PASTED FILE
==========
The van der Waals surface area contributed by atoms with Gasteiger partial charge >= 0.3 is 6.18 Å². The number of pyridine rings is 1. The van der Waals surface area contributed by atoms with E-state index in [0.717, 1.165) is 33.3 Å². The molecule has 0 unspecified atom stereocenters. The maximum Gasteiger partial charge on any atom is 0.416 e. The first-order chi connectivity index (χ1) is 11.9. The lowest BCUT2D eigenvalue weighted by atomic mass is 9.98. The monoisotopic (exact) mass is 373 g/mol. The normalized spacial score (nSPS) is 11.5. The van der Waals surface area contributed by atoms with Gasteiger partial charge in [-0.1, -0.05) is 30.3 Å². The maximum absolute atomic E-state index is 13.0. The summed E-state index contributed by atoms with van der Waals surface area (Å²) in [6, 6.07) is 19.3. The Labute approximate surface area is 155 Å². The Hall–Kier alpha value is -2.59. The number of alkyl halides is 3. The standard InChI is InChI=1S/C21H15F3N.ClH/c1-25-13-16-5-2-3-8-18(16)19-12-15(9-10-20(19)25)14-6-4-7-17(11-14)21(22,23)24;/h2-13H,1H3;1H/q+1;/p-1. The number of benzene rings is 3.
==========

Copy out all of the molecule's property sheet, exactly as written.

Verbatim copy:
The van der Waals surface area contributed by atoms with Gasteiger partial charge >= 0.3 is 6.18 Å². The number of pyridine rings is 1. The van der Waals surface area contributed by atoms with E-state index in [0.717, 1.165) is 33.3 Å². The molecule has 0 unspecified atom stereocenters. The maximum Gasteiger partial charge on any atom is 0.416 e. The first-order chi connectivity index (χ1) is 11.9. The lowest BCUT2D eigenvalue weighted by atomic mass is 9.98. The monoisotopic (exact) mass is 373 g/mol. The normalized spacial score (nSPS) is 11.5. The van der Waals surface area contributed by atoms with Gasteiger partial charge in [-0.1, -0.05) is 30.3 Å². The maximum absolute atomic E-state index is 13.0. The summed E-state index contributed by atoms with van der Waals surface area (Å²) in [6, 6.07) is 19.3. The Labute approximate surface area is 155 Å². The Hall–Kier alpha value is -2.59. The number of alkyl halides is 3. The standard InChI is InChI=1S/C21H15F3N.ClH/c1-25-13-16-5-2-3-8-18(16)19-12-15(9-10-20(19)25)14-6-4-7-17(11-14)21(22,23)24;/h2-13H,1H3;1H/q+1;/p-1. The number of benzene rings is 3.